I am now more convinced than ever that the difference between writing and being a writer is persistence. See, there is this magical thing that happens when an idea comes to you and taps your shoulder repeatedly, asking you to give it attention. And that magic continues when the words flow effortlessly like someone else is handing them to you graciously one by one.
That magic while amazing and wonderful and a high unlike any other place in life- is also fleeting. I am a 5 am writer. Probably always will be. There are mornings that the story practically pulls me out of sleep and asks me to hurry up and make my coffee because we've got things to put into the world. And then there are the other days; the ones where every sentence feels like trying on clothes that are a size too small. You question yourself and your story and you wonder why it has forsaken you.
I am reading "Big Magic" right now by Elizabeth Gilbert. She talks about story ideas as their own entity and if we ignore them, they just might move on to someone who will listen. I find myself thinking about my current work in progress, Beautiful Rebel. My protagonist, Isabelle Colette, has me mesmerized and I have been in love with her since the first sentence. I struggle to give Isabelle the attention she deserves. Between work, family, publishing my first novel, exercise, and well-life- I find myself asking her not to leave me. Sometimes I write for 3 hours and come up with about 3 paragraphs that might get erased the next day. That right there- that is being a writer. Obsessing over the stories that picked you out of the universe as its portal to the world, and constantly wanting to do them justice.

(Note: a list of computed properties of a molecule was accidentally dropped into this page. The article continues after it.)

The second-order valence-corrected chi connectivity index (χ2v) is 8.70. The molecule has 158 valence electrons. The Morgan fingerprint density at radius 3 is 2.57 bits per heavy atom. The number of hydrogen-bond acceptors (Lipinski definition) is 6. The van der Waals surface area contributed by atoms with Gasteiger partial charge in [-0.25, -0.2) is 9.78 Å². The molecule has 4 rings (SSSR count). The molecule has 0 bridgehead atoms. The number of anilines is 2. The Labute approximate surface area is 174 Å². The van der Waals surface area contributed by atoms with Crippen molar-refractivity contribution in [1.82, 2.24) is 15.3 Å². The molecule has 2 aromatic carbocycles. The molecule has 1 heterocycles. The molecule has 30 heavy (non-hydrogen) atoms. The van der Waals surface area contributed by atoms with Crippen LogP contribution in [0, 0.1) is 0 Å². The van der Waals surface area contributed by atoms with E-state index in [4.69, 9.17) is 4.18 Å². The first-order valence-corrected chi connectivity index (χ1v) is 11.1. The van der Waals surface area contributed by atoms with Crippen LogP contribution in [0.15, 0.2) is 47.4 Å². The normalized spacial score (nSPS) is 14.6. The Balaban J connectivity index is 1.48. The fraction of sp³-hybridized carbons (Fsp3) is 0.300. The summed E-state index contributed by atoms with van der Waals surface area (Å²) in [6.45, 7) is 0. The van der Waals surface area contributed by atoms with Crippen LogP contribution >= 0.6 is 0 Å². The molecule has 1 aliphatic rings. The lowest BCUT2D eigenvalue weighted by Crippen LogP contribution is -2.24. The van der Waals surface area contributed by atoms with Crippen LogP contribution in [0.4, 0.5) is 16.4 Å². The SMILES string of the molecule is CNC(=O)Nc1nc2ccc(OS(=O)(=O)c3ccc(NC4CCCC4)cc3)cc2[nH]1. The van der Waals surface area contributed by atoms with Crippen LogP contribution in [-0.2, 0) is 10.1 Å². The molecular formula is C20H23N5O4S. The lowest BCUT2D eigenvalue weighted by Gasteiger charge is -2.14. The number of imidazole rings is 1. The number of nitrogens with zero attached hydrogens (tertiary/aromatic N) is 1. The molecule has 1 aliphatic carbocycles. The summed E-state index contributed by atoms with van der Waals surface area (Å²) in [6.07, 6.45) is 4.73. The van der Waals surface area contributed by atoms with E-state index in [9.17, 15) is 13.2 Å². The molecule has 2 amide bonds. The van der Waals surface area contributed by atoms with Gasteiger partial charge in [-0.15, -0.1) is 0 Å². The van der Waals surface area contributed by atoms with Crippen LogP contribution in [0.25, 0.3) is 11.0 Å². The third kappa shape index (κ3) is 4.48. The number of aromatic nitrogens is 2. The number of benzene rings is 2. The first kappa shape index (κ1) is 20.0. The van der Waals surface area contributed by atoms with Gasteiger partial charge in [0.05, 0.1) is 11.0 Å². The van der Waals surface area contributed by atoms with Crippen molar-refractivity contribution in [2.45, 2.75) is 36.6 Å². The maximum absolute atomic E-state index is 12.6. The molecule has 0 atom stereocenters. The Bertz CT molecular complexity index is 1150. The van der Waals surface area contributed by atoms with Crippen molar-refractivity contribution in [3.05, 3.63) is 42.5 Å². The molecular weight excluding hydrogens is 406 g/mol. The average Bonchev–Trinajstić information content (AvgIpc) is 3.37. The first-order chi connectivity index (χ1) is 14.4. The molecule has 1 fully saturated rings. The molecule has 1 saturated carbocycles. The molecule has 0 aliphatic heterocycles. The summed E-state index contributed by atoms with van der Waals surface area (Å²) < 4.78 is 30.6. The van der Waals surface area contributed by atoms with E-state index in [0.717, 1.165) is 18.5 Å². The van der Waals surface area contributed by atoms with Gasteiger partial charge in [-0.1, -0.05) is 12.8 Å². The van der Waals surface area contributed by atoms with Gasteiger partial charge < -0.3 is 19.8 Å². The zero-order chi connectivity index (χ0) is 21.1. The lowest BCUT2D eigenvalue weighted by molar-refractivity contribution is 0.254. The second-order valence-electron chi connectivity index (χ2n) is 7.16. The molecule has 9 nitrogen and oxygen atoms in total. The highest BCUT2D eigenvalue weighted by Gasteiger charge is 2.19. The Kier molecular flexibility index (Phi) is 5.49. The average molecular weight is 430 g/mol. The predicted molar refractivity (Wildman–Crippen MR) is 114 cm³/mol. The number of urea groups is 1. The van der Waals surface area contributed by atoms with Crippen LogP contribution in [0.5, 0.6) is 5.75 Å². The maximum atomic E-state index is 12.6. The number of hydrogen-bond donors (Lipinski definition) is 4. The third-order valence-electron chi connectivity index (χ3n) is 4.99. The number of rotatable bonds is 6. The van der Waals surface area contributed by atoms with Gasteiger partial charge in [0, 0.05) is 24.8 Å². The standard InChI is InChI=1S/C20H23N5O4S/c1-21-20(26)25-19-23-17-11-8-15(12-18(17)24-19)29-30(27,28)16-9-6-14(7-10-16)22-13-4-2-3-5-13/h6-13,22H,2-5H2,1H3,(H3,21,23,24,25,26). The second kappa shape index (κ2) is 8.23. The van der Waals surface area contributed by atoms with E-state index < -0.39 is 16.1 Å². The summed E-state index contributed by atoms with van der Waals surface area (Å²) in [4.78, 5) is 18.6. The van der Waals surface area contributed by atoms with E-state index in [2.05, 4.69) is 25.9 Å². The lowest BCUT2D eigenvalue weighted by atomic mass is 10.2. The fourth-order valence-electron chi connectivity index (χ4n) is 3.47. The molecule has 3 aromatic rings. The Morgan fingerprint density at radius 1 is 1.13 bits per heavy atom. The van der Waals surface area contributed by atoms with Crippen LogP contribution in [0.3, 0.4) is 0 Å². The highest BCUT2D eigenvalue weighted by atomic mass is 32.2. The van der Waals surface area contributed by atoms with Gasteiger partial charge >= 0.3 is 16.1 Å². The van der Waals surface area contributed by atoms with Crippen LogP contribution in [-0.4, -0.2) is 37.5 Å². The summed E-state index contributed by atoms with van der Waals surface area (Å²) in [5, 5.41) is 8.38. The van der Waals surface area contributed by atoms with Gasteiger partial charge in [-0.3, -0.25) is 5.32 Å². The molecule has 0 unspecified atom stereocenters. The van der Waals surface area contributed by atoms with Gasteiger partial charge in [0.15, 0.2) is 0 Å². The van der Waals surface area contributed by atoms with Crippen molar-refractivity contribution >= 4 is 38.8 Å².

This story I am writing is major, and epic, and inspiring- and TRUE. I discovered this story when researching my husband's ancestry. Everything I read kept getting more impressive and amazing- how have I never heard of this before? Isabelle pushed at me for months and told me that I must tell her story. Now mind you, Isabelle is not real. She is a mixture of real women doing amazing things 400 hundred years ago, and I feel the pressure of these unbelievable women through the lens of the fictional Isabelle. I need to write this novel with attention and care. I want the readers to feel as inspired as I do.
So every day I keep Isabelle by my side, and sometimes she comes to speak with me- almost always while hiking- to tell me more of her evolution. And I wait patiently for when she does. I feel that we have a standing date on the hiking trails of Bend, where she meets me and walks with me as she reveals the details of life in the 17th century.
Sometimes it is painful and sometimes it is miraculous, but writing is with me for the duration of my days. Now that I have discovered it I can never let it go. I have already committed a lifetime to it and I can only hope to be chosen by more incredible ideas with characters that will let me tell their tales.